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Landmark tree falls in Poland Forest

POLAND — “If a tree falls in a forest and no one is around to hear it, does it make a sound?”

For ages, people have pondered this quote by Irish philosopher George Berkeley.

Poland resident Lauren Schroeder, who also is president of nonprofit Friends of the Poland Municipal Forest, has the answer.

As he was walking around the woods the morning of Jan. 10, he heard a boom at about 8:30 a.m.

“I looked around and saw the tree had fallen. It had to be that,” Schroeder said.

Located near the Upper McKinley and Butler trails, the gargantuan white oak was affectionately known as the Granger Oak Tree.

Growth rings revealed that the fallen tree was more than 400 years old, according to the Friends of the Poland Municipal Forest.

Named for the Poland resident Karl Granger, who would ride his horse Rocky through the forest, the Granger tree contained 40 tons of dry wood, Schroeder said.

Rocky the horse died in 1969 and was laid to rest under the Granger tree. His grave is marked by a glacial erratic boulder. Such bounders were transported great distances by a glacier, and then left behind after the glacier melted.

Multiple factors may have led to the Granger Oak’s tumble, the Friends group believes.

In 1950, two pathways, the Upper McKinley and Butler trails, were constructed by East Ohio Gas Co.. The routes, measuring about 24 feet wide with ditches on either side, required nearby trees to be removed on the east side of the Granger Oak.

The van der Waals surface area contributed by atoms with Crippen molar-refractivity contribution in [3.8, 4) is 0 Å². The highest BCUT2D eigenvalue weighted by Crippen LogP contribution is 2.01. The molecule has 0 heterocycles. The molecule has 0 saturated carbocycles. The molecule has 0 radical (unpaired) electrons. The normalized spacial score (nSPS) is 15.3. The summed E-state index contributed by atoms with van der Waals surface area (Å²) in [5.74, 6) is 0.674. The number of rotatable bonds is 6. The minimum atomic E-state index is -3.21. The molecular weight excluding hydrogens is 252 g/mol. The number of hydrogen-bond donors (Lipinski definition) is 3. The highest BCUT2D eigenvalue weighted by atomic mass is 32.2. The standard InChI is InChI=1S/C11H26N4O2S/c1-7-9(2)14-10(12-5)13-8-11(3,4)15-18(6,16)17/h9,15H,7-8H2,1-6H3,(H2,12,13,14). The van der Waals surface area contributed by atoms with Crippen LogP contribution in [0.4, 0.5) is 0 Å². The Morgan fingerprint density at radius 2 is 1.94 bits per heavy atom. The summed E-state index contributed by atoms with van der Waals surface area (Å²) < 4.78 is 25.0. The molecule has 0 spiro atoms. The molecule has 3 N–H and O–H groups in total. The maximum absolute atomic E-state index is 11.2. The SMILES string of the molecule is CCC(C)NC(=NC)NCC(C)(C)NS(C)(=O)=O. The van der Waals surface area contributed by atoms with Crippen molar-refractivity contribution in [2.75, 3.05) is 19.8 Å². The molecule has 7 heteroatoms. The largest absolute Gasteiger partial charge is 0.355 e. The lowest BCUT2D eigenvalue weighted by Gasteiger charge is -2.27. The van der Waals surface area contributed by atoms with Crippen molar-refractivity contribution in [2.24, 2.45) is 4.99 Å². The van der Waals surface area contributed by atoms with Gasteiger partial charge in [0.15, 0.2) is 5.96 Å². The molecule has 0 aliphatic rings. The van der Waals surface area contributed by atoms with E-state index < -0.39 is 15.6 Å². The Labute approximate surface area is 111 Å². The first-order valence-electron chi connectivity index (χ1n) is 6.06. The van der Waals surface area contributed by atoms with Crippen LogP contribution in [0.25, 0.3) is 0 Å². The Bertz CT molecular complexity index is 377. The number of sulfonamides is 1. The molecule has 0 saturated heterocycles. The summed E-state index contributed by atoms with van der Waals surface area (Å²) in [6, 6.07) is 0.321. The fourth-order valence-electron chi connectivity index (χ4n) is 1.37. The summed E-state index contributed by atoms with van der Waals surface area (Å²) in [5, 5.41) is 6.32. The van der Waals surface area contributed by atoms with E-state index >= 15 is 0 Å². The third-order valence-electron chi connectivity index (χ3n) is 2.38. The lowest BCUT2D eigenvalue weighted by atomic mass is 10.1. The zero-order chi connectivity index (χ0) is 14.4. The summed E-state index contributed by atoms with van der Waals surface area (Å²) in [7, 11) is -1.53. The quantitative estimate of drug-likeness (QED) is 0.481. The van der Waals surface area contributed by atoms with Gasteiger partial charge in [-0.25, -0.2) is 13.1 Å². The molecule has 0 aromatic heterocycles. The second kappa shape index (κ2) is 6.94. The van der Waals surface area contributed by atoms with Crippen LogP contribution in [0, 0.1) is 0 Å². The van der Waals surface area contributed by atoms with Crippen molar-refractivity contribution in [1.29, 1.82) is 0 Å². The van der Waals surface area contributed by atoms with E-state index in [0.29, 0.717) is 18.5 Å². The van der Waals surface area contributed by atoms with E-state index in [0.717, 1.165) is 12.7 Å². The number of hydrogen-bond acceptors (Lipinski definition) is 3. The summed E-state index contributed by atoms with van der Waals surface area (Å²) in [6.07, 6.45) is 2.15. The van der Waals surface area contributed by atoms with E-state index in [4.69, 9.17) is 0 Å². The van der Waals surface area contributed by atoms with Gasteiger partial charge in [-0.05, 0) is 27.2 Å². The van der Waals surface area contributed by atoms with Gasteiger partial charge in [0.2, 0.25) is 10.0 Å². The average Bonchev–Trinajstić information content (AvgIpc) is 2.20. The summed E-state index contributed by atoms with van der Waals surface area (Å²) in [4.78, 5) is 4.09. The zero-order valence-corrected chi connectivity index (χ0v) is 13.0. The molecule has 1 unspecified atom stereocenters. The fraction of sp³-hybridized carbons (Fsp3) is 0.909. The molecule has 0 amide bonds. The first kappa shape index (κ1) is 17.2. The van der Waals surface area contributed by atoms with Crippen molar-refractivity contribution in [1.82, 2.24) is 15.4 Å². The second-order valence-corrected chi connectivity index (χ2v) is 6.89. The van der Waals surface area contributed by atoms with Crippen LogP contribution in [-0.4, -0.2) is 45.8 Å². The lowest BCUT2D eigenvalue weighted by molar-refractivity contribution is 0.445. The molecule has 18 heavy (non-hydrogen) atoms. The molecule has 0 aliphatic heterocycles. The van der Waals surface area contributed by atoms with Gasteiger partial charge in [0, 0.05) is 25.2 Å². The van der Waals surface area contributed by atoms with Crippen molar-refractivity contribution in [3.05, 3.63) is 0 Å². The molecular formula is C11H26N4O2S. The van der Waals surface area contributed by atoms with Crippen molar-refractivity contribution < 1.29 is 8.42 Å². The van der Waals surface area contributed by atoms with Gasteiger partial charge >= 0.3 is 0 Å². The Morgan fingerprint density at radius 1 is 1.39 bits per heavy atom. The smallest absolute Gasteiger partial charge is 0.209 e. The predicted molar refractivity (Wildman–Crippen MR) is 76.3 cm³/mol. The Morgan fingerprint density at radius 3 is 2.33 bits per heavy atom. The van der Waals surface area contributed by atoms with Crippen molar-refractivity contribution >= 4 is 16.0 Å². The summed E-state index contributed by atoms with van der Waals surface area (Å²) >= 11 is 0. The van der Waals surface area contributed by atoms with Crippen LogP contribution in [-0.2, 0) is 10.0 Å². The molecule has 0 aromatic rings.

Rocky, too, may have been a factor.

The digging of Rocky’s grave added more stress to the delicate tree, which was also unbalanced as surrounding canopy trees were removed through the years.

Based on the estimated age of the Granger Oak, it can be speculated the tree existed around the time the Pilgrims landed at Plymouth Rock, according to the Friends.

While the Granger Oak provided shade and oxygen, it will now take on a new role in the forest.

As the tree decomposes, it will not be chopped, but rather kept intact in its final resting place where it can be a source of nutrients for animals, fungi and insects.

Schroeder said that the Friends group envisions a “nature first” forest management philosophy, which is the least amount of development keeping the forest as natural as possible.

Established in 1916 as the Poland Community Forest then created by an ordinance in 1938, the Poland Municipal Forest consists of 265 acres.

Friends of the Poland Municipal Forest began in the mid-1970s, Schroeder said, as a way to protect the land from developing on the west end of the forest.

Over time, the group has evolved into a nonprofit that meets twice a year, sponsoring talks about the ecosystem and history of the forest.

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